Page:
Beyond the web – Real world analytics

Anyone who has used Google Analytics knows just how awesome and useful the software can be.  Anonymously tracking users to your website, gathering data on site usage, discovering traffic trends, Google Analytics is a wonderful tool for any business on the web.

After doing some Analytics work for a website today, I started thinking about how brilliant it would be if businesses could use the same data in the real world. Some kind of geo-tracking analytics that could give real-time, real world feedback to businesses.

Could this be the future?

Location awareness

There are now more location aware phones than ever before. The trend looks set to continue that location awareness in mobile devices will soon be as common as the mobile phone is now. If there was software installed on all of these phones that could anonymously track users movements, a lot of interesting and useful data could be gathered.

Yeah, Yeah. Big Brother

I know, nobody wants to be tracked. Just like nobody wants to openly divulge personal details of their life online. Oh wait! The younger generation already are. Twitter, Facebook, MySpace etc.

Just like social networks, giving the mobile phone user a reason to want to divulge their location is the key to making geo-tracking successful. It could be a tool to find your friends, or recommend places to go in your current location.

Emerging Ideas

There are already emerging phone applications that are starting the geo-tracking trend.

Brightkite is a location-based social network website that is available on any mobile device. Users “check in” at places by using text messaging or one of the mobile applications and they can see who is nearby and who has been there before.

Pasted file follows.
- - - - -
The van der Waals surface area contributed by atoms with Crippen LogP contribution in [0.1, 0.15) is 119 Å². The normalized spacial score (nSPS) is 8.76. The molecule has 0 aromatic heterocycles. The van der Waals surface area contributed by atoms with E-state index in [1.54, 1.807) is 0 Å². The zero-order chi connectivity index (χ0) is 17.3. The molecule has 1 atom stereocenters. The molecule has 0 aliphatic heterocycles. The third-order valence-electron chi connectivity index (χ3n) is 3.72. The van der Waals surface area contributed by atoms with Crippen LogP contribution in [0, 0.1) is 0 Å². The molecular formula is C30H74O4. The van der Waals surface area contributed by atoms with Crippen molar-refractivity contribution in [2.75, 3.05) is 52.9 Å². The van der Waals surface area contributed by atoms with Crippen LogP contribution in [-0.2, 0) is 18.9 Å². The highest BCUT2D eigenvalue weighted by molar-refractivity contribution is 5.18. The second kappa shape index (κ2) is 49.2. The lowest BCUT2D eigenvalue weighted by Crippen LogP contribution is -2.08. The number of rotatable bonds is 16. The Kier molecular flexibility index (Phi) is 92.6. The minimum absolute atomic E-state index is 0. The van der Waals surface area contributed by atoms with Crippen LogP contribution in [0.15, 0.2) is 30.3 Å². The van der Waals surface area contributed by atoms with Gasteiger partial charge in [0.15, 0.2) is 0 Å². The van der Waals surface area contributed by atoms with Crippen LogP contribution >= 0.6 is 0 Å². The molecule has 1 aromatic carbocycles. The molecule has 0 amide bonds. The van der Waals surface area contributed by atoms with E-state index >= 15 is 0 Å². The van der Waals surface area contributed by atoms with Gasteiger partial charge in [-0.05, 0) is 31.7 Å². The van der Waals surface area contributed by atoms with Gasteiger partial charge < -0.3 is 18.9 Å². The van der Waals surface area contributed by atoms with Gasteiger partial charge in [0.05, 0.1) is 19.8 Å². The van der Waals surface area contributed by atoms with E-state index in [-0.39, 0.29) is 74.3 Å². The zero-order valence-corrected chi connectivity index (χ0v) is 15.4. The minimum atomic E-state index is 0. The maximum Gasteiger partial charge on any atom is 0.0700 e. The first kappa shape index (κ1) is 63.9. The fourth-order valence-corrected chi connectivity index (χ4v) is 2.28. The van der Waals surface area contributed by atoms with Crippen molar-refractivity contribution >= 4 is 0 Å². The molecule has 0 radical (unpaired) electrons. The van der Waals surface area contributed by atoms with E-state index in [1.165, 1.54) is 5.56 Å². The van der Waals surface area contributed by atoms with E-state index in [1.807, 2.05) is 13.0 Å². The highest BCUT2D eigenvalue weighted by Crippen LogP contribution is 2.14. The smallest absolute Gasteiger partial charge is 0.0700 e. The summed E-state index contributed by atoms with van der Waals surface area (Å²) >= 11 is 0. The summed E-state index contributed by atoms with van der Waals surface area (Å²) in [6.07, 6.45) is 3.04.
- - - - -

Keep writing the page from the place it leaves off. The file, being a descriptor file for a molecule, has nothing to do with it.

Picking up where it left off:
Foursquare is a location-based social network website, software for mobile devices, and game. Users “Check-in” at venues using text messaging or a device specific application. They are then awarded points and sometimes “badges.”

Social Benefits

By removing the need to manually “check in” and instead use an anonymous, continuously or regularly  updated “live feed” of everyone’s location, we could get some amazing real-time, real world data.

Think of just some of the social benefits, like…

  • Live traffic reporting (both road and public transport)
  • Geo-trends (discover events)
  • Geo-trends over timeline (popularity of places at different times of day/year etc)
  • Find popular venues (restaurants, pubs etc)
  • Places to avoid (if you hate crowds!)

Business Benefits

Imagine if your business could use this data in the same way that you can currently use Google Analytics on your website. You could …

  • track visitors to your business premises.
  • monitor the busiest times of the day.
  • track time clients/shopper spent in your business.
  • track trends for your business (could help scheduling staff, best time for deliveries etc).
  • track frequent visitors to your business.
  • track where people have come from or went to afterwards.
  • monitor traffic growth trends during an advertising campaign.

Could geo-tracking data gathering be the next big thing on the web?